Where did the time go when love was the most precious commodity of all? When loving someone sparked a flurry of butterflies in the stomach, a longing for that special other half, to love and respect them ‘til death do us part, that person who was the only thing in existence, shadowing everything else. Modern life has brought with it many revolutionary changes and with them, huge advances in technology, evolution, and knowledge. Alas, these advances have come at the expense the most basic and primitive element of all: love. It’s not that we’ve stopped loving, we just do so in another way. As such, after watching the great Steven Spielberg’s recently revamped West Side Story, you wouldn’t be shot for feeling that we are no longer the same. The 21st century has heralded in a new age of certain dehumanization, a stress from living in the here and now, due to rapid consumption; for entertainment that separate us from what before didn’t make us forget everything.
Spielberg’s gift to us is that of a souvenir. A memory of what we used to be, to observe how love flourishes between two teenagers, Maria (Rachel Zegler) and Tony (Ansel Elgort), in the fifties, just like Romeo and Juliet, and that’s something we practically have to search our memory banks for. Love at first sight, desire; an “I adore you” which today is difficult for us to pronounce, because we’re distracted by other things. The love story laid out before our eyes seems to be part of the past, almost corny seeing how tough-skinned we’ve all become. That declaration of love on the fire escape, the men on bended knees as they proclaim their eternal love, “forever”… all but a distant memory for most of us. The director rescues two characters, blinded by love to remind us of one of life’s most wonderful experiences, and to leave us with no doubt that those who have not loved in life, in reality, have not truly lived.
West Side Story, based on the original 1961 montage, is, in itself, beautifully choreographed, complete with unforgettable dance routines in the purest style of the Broadway musical, and settings brilliantly recreated drawing on everything offered by today’s resources. That classic ‘I want to live in America’ in the middle of the streets of New York is a delight. Anita (Ariana DeBose) is amazing, in that fantastic yellow dress, while not forgetting the touch of humor the white gang, the Jets, bring to the police station scene, when they laugh at Officer Krupke. And the voices… That of the angelic Maria is a straight line to the heavens, and Tony’s voice has the capacity to make anyone fall in love. The two form a sensational duet, despite their more than remarkable difference in height, a feature we already saw in the original film. The cast chosen for this occasion is one of the movies greatest achievements, highlighting the relationship of desire between Bernardo (David Alvarez), leader of the rival gang, the Sharks, and Anita, whose performance has us crying when that tragic moment occurs. And we’ve even graced by an appearance from Rita Moreno, the actress who played Anita in the 1961 film and who here plays the Latina Valentina, a version of the original character Doc, and who interestingly enough protects the white teenagers.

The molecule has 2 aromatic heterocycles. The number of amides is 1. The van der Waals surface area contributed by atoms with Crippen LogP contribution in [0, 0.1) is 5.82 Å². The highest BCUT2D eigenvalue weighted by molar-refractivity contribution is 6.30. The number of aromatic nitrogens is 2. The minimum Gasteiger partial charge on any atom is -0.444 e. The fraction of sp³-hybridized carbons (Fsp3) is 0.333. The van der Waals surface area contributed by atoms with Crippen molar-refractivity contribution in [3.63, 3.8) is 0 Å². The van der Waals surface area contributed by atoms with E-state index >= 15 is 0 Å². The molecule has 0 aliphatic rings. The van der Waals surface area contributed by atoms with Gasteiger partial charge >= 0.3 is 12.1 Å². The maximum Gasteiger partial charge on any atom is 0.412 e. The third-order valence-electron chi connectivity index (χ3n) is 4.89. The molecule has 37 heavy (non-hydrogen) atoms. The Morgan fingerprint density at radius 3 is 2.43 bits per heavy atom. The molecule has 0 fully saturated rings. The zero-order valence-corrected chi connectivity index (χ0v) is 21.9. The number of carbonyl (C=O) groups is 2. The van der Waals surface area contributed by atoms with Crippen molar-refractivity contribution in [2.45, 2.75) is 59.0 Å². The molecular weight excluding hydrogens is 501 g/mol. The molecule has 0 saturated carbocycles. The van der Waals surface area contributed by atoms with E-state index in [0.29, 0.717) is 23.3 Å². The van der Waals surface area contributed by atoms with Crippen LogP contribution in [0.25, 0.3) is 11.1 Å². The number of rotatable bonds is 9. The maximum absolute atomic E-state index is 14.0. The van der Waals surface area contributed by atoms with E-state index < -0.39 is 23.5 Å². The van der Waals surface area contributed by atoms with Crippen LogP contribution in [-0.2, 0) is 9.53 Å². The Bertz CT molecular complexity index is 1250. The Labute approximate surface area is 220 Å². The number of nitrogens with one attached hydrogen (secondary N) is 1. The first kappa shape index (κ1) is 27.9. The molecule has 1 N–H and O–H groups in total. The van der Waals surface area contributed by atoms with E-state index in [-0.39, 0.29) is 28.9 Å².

Although we may have partially forgotten what it means to love, the film features one major conflict that remains perfectly intact today: racism. We handle it better than before, perhaps, but some continue to think that Latin Americans, Moroccans or any other ethnic group other than their own is gaining ground on us, and that insane idea that ‘they come here, have children, take away our jobs and they are absorbing what used to be ours’, only ours. Despite managing to hide it better today than before, we still resist when it comes to mixing with those arriving from foreign shores. They stay on their side, and we stay on ours and although we may not face off with fists and knives like the gangs in the film, there are still some who today may feel their noses are put slightly out of joint if a Puerto Rican family moves into their building, the country that represents immigration arriving in New York in search of opportunity and the American dream in Spielberg’s film. As such, and although we might have matured emotionally making it more difficult today for us to believe in eternal love, the distance we maintain with those who do not have the same traits as us remains well and truly in place.